2nd Reading: 2 Tim 4:6–8, 17–18:
As for me, I am already poured out as a libation, and the moment of my departure has come. I have fought the good fight, I have finished the race, I have kept the faith. Now there is laid up for me the crown of righteousness with which the Lord, the just judge, will reward me on that day; and not only me, but all those who have longed for his glorious coming. But the Lord was at my side, giving me strength to proclaim the Word fully, and let all the pagans hear it. So I was rescued from the lion’s mouth. The Lord will save me from all evil, bringing me to his heavenly kingdom. Glory to him for ever and ever. Amen!
Gospel: Mt 16:13–19:
Jesus came to Caesarea Philippi. He asked his disciples, “What do people say of the Son of Man? Who do they say I am?” They said, “For some of them you are John the Baptist, for others Elijah or Jeremiah or one of the prophets.” Jesus asked them, “But you, who do you say I am?” Peter answered, “You are the Messiah, the Son of the living God.”
Jesus replied, “It is well for you, Simon Barjona, for it is not flesh or blood that has revealed this to you but my Father in heaven. And now I say to you: You are Peter (or Rock) and on this rock I will build my Church; and never will the powers of death overcome it. I will give you the keys of the kingdom of heaven: whatever you bind on earth shall be bound in heaven, and what you unbind on earth shall be unbound in heaven.”
Saints Peter and Paul each played a unique part in setting the foundations of the Church as we know it today. The all-too-human Peter ensured Christianity’s roots were anchored firmly in Jewish Old Testament tradition. Peter, as leader of the apostles, was chosen by Jesus to have a special relationship with him. He was sent with John to prepare for the last Passover before Jesus’ death. Quite rightly, his name is first on every list of apostles. His choice as the rock, upon which Christ would build the Church, established a fresh tradition that has extended down through history to the present Pope.
Paul’s experience of the risen Christ on the road to Damascus ensured that the Church would be extended to the gentiles worldwide, as Christ had commanded. Paul’s central conviction was simple and absolute: only Christ can save humanity. No human effort, not even the most scrupulous observance of law, can create a state of human goodness, which we can bring to God as reparation for sin and payment for grace. To be saved from itself, to be saved from sin, from the devil and from death, humanity must open itself completely to the saving power of Christ.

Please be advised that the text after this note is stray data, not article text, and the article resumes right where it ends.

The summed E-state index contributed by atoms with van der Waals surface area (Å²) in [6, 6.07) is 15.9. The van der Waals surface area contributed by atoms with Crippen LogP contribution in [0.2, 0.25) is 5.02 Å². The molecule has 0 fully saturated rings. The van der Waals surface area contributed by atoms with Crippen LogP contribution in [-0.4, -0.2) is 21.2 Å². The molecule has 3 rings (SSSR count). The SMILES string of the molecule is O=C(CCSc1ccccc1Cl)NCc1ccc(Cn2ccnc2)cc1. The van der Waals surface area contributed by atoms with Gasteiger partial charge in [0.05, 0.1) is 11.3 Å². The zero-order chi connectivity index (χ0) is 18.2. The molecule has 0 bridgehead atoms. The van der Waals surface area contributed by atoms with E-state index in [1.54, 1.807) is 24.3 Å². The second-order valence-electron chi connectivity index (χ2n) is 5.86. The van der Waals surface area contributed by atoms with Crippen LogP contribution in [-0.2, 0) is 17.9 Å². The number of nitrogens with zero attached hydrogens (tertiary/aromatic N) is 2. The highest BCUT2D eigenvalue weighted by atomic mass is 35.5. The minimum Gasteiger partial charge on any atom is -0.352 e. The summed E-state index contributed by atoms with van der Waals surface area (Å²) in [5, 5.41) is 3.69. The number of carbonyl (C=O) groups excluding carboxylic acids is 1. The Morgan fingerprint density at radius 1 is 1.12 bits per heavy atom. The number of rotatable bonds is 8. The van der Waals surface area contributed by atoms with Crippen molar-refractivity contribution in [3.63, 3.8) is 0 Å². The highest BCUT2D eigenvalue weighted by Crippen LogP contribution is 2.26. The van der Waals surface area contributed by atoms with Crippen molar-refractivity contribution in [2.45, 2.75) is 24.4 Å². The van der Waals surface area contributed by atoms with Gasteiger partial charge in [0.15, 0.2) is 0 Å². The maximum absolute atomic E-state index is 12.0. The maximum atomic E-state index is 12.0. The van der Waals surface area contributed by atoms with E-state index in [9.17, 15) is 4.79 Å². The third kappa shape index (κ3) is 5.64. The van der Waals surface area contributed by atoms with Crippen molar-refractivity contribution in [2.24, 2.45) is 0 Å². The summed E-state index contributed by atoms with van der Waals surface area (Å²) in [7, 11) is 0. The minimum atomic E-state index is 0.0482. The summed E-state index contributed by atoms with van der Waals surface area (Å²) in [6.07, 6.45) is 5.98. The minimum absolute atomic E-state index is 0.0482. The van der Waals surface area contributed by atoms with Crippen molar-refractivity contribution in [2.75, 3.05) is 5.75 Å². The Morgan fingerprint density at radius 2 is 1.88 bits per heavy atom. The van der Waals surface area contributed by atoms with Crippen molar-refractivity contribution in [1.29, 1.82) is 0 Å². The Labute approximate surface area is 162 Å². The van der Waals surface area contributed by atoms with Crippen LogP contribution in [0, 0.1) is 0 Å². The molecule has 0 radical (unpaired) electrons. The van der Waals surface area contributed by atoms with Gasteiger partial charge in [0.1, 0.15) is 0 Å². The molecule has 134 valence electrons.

First Martyrs of the Roman Church
1st Reading: Am 3:1–8; 4:11–12:
Hear this word which Yahweh speaks against you, people of Israel, against the whole family which he brought up from the land of Egypt.
“Only you have I known of all the families of the earth; therefore I will call you to account for all your wrongdoings. Do two walk together unless they have agreed? Does a lion roar in the forest when it has no prey? Does a young lion growl in its den unless it has seized something? Does a bird get caught in a snare if the snare has not been baited? Does a tiger spring up from the ground unless it has caught something? If a trumpet sounds in a city, will the people not be frightened? If disaster strikes a city, has not Yahweh caused it? Yet Yahweh does nothing without revealing his plan to his servants, the prophets. If the lion roars, who will not be afraid? If Yahweh speaks, who will not prophesy? I overthrew you, a divine punishment, as happened to Sodom and Gomorrah; you were like a brand snatched from the blaze, yet you never returned to me,” says Yahweh.
“Therefore, I will deal with you in my own way, Israel, and since I will do this to you, prepare, Israel, to meet your God!”
Gospel: Mt 8:23–27:
Jesus got into the boat and his disciples followed him. Without warning, a ﬁerce storm burst upon the lake, with waves sweeping the boat. But Jesus was asleep. The disciples woke him up and cried, “Lord save us! We are lost!” But Jesus answered, “Why are you so afraid, you of little faith?” Then he stood up and rebuked the wind and sea; and it became completely calm. The disciples were astonished. They said, “What kind of man is he? Even the winds and the sea obey him.”